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Employing Microbes Against Replant Syndrome

new necatine trees

It's easy to take a peach tree for granted. We expect that when Farmer Al plants a peach tree, it will grow tall and strong and produce the delicious fruit we love, year after year. But after 20 to 25 years of producing fruit, though we nurture our trees throughout their lifespan to keep them strong and productive, peach trees come to the end of their life. And when this happens, we must remove them and replant new trees in their place. The growth cycle starts again – just like that, right?

Not exactly. First, we have to prepare for replant syndrome.

What is replant syndrome?

Replant syndrome is stunted growth. When you plant a new tree in new ground, it takes about 3 to 5 years for the tree to reach maturity. But when you plant a new tree in a hole where an old tree was growing, it can take twice as long for the tree to reach maturity. We think that old root systems leave microbes in the soil that stunt the growth of new trees. So, to help prevent replant syndrome, we inoculate both the soil and the root system of the new trees with a diversity of beneficial soil microbes. 

Shifting the soil biome 

Changing the microbial environment in an orchard is a big job. This year we pulled out a 4-acre peach orchard of Cal Reds and O’Henry’s and replaced it with a Summer Flare nectarine orchard. After the old peach trees had been taken away, we used powerful, 2-foot steel shanks to break up the soil, so it was nice and loose for planting.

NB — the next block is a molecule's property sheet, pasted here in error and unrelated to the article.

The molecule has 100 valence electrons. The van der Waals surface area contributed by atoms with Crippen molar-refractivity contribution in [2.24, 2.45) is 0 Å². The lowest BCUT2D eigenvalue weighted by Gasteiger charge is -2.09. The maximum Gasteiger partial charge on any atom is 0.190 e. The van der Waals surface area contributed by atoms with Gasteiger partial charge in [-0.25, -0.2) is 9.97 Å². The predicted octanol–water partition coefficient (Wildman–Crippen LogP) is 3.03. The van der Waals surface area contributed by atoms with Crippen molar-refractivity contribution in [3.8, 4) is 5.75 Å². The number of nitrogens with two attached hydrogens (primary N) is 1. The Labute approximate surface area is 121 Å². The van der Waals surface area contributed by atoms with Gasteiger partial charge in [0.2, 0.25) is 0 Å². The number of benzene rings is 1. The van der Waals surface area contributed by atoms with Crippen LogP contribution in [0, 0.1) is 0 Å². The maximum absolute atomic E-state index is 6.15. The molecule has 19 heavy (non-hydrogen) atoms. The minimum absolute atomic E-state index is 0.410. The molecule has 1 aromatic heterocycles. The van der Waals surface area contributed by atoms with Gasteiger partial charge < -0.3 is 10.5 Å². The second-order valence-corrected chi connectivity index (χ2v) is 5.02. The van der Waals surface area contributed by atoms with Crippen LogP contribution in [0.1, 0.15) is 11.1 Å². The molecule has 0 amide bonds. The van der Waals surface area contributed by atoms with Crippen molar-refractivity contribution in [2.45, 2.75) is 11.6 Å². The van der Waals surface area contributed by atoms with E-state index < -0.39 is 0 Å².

Then we added our compost which contains billions of microscopic organisms to the hole to encourage vigorous new growth.

Trees thrive on beneficial bacteria, so our next step was to spray each and every root on every tree with a mix of water and a diversity of beneficial bacteria. These bacteria create a rhizosphere – a complex world of microorganisms that support our new trees' vigor and health by increasing nutrient absorption and cycling and protecting the new tree from pathogens. 

Then we placed the trees in the earth and covered the roots with more compost. We’ve done everything we can to prepare the soil and our new trees. For the rest of their lives, we’ll ensure they have everything they need to be healthy with frequent compost application, green mulch, and excellent care from our skilled tree team. 

new orchard and spraying roots
Left - Our new nectarine orchard this summer
Right - Spring planting spraying the roots with beneficial bacteria 

What's next?

Like everything in farming, results take time and patience. We learn from experience. A few years ago, we prepared an orchard for replant syndrome, and those trees are doing well today. We think we have cracked the code, but we’re still watching and waiting. We expect good results with our new, 4-acre orchard of Summer Flare nectarines, which to date is looking good.  We’ll keep you posted on our new orchard’s progress!

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